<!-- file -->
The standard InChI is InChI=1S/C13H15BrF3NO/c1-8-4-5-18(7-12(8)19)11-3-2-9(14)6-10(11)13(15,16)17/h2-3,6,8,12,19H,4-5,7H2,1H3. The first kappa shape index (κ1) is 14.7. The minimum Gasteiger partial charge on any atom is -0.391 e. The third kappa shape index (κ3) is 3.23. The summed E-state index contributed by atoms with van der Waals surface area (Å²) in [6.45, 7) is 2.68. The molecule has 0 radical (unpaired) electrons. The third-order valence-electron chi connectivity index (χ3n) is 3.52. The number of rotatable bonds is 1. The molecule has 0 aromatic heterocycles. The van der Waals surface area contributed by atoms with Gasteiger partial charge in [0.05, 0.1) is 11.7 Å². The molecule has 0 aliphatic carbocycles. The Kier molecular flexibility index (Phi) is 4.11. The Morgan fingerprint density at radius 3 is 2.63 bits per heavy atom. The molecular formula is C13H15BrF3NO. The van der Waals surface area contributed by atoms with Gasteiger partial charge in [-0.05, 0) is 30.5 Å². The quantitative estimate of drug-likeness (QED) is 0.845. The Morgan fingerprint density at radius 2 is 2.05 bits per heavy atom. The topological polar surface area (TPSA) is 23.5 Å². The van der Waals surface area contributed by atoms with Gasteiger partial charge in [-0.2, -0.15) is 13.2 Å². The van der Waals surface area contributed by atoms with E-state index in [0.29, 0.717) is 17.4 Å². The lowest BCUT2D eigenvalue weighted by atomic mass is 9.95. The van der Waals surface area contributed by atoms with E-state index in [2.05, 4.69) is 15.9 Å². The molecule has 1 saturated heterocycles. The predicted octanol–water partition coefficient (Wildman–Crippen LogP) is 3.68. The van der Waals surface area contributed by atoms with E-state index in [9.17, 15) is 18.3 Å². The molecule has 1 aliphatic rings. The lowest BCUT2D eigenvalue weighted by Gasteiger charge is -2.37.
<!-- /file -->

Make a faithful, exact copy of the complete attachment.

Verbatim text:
The standard InChI is InChI=1S/C13H15BrF3NO/c1-8-4-5-18(7-12(8)19)11-3-2-9(14)6-10(11)13(15,16)17/h2-3,6,8,12,19H,4-5,7H2,1H3. The first kappa shape index (κ1) is 14.7. The minimum Gasteiger partial charge on any atom is -0.391 e. The third kappa shape index (κ3) is 3.23. The summed E-state index contributed by atoms with van der Waals surface area (Å²) in [6.45, 7) is 2.68. The molecule has 0 radical (unpaired) electrons. The third-order valence-electron chi connectivity index (χ3n) is 3.52. The number of rotatable bonds is 1. The molecule has 0 aromatic heterocycles. The van der Waals surface area contributed by atoms with Gasteiger partial charge in [0.05, 0.1) is 11.7 Å². The molecule has 0 aliphatic carbocycles. The Kier molecular flexibility index (Phi) is 4.11. The Morgan fingerprint density at radius 3 is 2.63 bits per heavy atom. The molecular formula is C13H15BrF3NO. The van der Waals surface area contributed by atoms with Gasteiger partial charge in [-0.05, 0) is 30.5 Å². The quantitative estimate of drug-likeness (QED) is 0.845. The Morgan fingerprint density at radius 2 is 2.05 bits per heavy atom. The topological polar surface area (TPSA) is 23.5 Å². The van der Waals surface area contributed by atoms with Gasteiger partial charge in [-0.2, -0.15) is 13.2 Å². The van der Waals surface area contributed by atoms with E-state index in [0.29, 0.717) is 17.4 Å². The lowest BCUT2D eigenvalue weighted by atomic mass is 9.95. The van der Waals surface area contributed by atoms with E-state index in [2.05, 4.69) is 15.9 Å². The molecule has 1 saturated heterocycles. The predicted octanol–water partition coefficient (Wildman–Crippen LogP) is 3.68. The van der Waals surface area contributed by atoms with E-state index in [9.17, 15) is 18.3 Å². The molecule has 1 aliphatic rings. The lowest BCUT2D eigenvalue weighted by Gasteiger charge is -2.37.